My landlord is uprooting some trees around my apartment today. It is a necessary evil as they are apparently beginning to wreak havoc with the plumbing around the building, and they are not a protected species. It's a drastic move and it will be a significant change to the landscape around my home. These are three very large trees, so it is a huge, noisy, messy, disruptive, annoying undertaking, and it has driven me out of the house.
I left the house in search of somewhere to write, somewhere conducive to the creative process, and landed at . At first I had to perch at the counter in the front window which was a great place to actually read a book as the sun shone in. Then I was lucky enough to commandeer a table and plug in the computer. I'm perfectly content to stay here awhile and I am more than happy to keep buying my share of coffee and pastries.
I saw a few familiar faces, took time out for a coffee with an old friend, did some very productive eavesdropping and daydreaming, and then finally did some work. I used to do this a lot, especially when I was working from home as a freelance writer. Every couple of days I would feel the need to "take it on the road." To change my scenery and work from somewhere else. Whether I was trying to complete an assignment or working through some new writing exercises or scribbling on a new personal story, a new environment could often spark a new idea or move me past a particularly tricky bout of writer's block.
When I started at the full-time job I have now, I found it very difficult to be at the same desk in the same office behind the same computer screen all day long. In fact, it's still difficult for me. Every once in a while, I will grab a legal pad and a pencil and go hide out in one of our conference rooms and start writing things out longhand for whatever new grant or brochure we need to send out. The first time I did this my boss seemed a little concerned. She poked her head in and asked if I was having some kind of spiritual, come-to-Jesus moment by myself on office time. I told her it was a little like that but that I was really doing work for her. I don't know if she understood, but she left me alone.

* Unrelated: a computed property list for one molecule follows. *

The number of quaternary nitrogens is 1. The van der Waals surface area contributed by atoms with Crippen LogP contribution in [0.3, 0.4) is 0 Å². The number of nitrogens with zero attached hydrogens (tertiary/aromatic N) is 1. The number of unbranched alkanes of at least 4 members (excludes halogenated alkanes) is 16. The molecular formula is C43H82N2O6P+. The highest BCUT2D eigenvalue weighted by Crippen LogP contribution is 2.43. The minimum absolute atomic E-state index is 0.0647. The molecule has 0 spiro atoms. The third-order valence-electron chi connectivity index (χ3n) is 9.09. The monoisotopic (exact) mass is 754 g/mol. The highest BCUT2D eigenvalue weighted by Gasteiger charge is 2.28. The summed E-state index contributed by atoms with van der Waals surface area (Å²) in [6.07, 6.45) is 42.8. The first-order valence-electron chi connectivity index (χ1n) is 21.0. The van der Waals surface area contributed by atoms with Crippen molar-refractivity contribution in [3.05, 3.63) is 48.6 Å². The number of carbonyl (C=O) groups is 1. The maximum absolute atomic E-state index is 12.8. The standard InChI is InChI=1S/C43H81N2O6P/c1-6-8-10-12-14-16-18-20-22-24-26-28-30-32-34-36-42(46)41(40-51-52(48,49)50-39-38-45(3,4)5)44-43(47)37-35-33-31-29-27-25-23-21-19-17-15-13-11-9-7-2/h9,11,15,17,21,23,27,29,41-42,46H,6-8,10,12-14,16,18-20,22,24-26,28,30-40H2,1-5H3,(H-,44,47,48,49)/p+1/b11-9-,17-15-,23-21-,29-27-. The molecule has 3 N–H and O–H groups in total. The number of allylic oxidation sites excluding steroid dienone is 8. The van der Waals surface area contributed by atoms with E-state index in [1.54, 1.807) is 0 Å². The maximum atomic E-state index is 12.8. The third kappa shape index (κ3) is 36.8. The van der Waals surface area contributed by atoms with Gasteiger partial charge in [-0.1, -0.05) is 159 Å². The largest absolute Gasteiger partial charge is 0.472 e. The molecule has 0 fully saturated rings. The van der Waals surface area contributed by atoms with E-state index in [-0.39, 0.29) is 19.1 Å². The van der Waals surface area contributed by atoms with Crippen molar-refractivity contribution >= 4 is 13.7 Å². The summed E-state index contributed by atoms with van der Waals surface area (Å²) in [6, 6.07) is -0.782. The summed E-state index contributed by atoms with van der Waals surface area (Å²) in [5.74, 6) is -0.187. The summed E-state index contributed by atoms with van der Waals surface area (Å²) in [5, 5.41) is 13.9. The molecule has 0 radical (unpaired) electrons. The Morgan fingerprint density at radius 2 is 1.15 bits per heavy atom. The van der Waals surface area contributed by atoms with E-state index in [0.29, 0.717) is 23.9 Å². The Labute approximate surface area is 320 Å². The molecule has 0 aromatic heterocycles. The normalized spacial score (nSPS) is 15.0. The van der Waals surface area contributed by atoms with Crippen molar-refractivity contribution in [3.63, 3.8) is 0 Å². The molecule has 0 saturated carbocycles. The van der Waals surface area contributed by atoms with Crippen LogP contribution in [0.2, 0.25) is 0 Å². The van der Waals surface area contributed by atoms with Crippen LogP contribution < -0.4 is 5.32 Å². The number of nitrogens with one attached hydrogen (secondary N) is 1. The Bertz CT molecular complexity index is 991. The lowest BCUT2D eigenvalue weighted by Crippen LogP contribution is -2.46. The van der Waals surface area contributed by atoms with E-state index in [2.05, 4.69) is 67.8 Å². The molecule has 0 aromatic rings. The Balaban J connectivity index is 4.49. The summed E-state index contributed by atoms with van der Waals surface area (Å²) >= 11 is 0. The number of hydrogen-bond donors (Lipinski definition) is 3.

Every time I pick up my computer or my journal and go out in public to write I am instantly reminded how good it is for me. My mother is painter (among other things) and she gets so inspired by the days when she and a friend take their portable easels or sketch books out to the beach and take in the scenery. It's a whole different skill trying to capture that live and changeable environment in whatever time she has rather than working from a photograph back in her studio. But neither one of us does this as often as we should.
Now, I'll be honest. If you see me out writing in a public place chances are I am stealing bits and pieces of stories from the folks around me. Sorry, that's just what we do. The older gentleman trying to explain Amazon's new "cloud" technology to one of his friends. The college student slurping up noodles and spilling things at the table next to me. The mom trying to keep her son from eating the ice cream he dropped on the floor. They are all going in the vault. But mostly just having all this life going on around me sparks ideas and memories that are completely unrelated.
Beantown is easy, but I know there are more places in Sierra Madre I could be working. The parks, the Library, some of the other restaurants, maybe even in Kersting Court. I am not sure if other artists from other media are on the road with their work in town, though. Are you painting up in or maybe in the cemetery? Are you sketching under the wisteria vine at ? Can musicians and actors and sculptors work out in public like I can, and if so where do you go? Are you able to soak up the atmosphere and tune out the distraction at the same time? Where do you go when they are tearing down your trees but you just have to get some work done? Because I'm looking for new scenery to steal.